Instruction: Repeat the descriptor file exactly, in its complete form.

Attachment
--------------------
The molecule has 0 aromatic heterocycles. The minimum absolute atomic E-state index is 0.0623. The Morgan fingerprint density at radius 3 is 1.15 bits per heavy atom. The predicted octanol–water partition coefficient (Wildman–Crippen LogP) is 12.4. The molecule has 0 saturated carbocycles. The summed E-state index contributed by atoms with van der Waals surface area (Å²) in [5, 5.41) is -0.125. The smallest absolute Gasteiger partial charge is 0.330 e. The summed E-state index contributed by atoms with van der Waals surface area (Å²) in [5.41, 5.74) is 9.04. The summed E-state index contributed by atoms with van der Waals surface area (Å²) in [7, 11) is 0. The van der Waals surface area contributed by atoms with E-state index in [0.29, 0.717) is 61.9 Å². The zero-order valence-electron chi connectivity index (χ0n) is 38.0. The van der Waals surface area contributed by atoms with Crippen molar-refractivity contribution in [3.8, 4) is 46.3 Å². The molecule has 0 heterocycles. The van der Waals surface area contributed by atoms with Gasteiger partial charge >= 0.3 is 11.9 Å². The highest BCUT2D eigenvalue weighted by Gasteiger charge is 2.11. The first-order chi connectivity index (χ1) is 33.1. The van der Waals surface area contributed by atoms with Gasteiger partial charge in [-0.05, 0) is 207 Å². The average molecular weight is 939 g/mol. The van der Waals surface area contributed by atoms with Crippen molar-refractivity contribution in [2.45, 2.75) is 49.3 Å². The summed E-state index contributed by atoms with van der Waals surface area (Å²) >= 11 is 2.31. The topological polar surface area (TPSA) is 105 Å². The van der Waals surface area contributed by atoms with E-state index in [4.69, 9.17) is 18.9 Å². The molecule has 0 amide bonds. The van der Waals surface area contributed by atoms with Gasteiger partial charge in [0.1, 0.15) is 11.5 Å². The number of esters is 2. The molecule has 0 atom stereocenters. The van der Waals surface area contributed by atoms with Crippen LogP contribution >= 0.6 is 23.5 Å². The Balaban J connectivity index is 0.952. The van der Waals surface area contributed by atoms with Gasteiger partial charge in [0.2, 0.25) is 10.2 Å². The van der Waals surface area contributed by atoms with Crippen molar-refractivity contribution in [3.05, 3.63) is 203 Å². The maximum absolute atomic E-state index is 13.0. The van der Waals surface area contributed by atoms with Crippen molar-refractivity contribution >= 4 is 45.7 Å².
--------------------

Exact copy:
The molecule has 0 aromatic heterocycles. The minimum absolute atomic E-state index is 0.0623. The Morgan fingerprint density at radius 3 is 1.15 bits per heavy atom. The predicted octanol–water partition coefficient (Wildman–Crippen LogP) is 12.4. The molecule has 0 saturated carbocycles. The summed E-state index contributed by atoms with van der Waals surface area (Å²) in [5, 5.41) is -0.125. The smallest absolute Gasteiger partial charge is 0.330 e. The summed E-state index contributed by atoms with van der Waals surface area (Å²) in [5.41, 5.74) is 9.04. The summed E-state index contributed by atoms with van der Waals surface area (Å²) in [7, 11) is 0. The van der Waals surface area contributed by atoms with E-state index in [0.29, 0.717) is 61.9 Å². The zero-order valence-electron chi connectivity index (χ0n) is 38.0. The van der Waals surface area contributed by atoms with Crippen molar-refractivity contribution in [3.8, 4) is 46.3 Å². The molecule has 0 heterocycles. The van der Waals surface area contributed by atoms with Gasteiger partial charge >= 0.3 is 11.9 Å². The highest BCUT2D eigenvalue weighted by Gasteiger charge is 2.11. The first-order chi connectivity index (χ1) is 33.1. The van der Waals surface area contributed by atoms with Gasteiger partial charge in [-0.05, 0) is 207 Å². The average molecular weight is 939 g/mol. The van der Waals surface area contributed by atoms with Crippen molar-refractivity contribution in [2.45, 2.75) is 49.3 Å². The summed E-state index contributed by atoms with van der Waals surface area (Å²) >= 11 is 2.31. The topological polar surface area (TPSA) is 105 Å². The van der Waals surface area contributed by atoms with E-state index in [4.69, 9.17) is 18.9 Å². The molecule has 0 amide bonds. The van der Waals surface area contributed by atoms with Gasteiger partial charge in [0.1, 0.15) is 11.5 Å². The number of esters is 2. The molecule has 0 atom stereocenters. The van der Waals surface area contributed by atoms with Crippen LogP contribution >= 0.6 is 23.5 Å². The Balaban J connectivity index is 0.952. The van der Waals surface area contributed by atoms with Gasteiger partial charge in [0.2, 0.25) is 10.2 Å². The van der Waals surface area contributed by atoms with Crippen molar-refractivity contribution in [3.05, 3.63) is 203 Å². The maximum absolute atomic E-state index is 13.0. The van der Waals surface area contributed by atoms with Crippen molar-refractivity contribution >= 4 is 45.7 Å².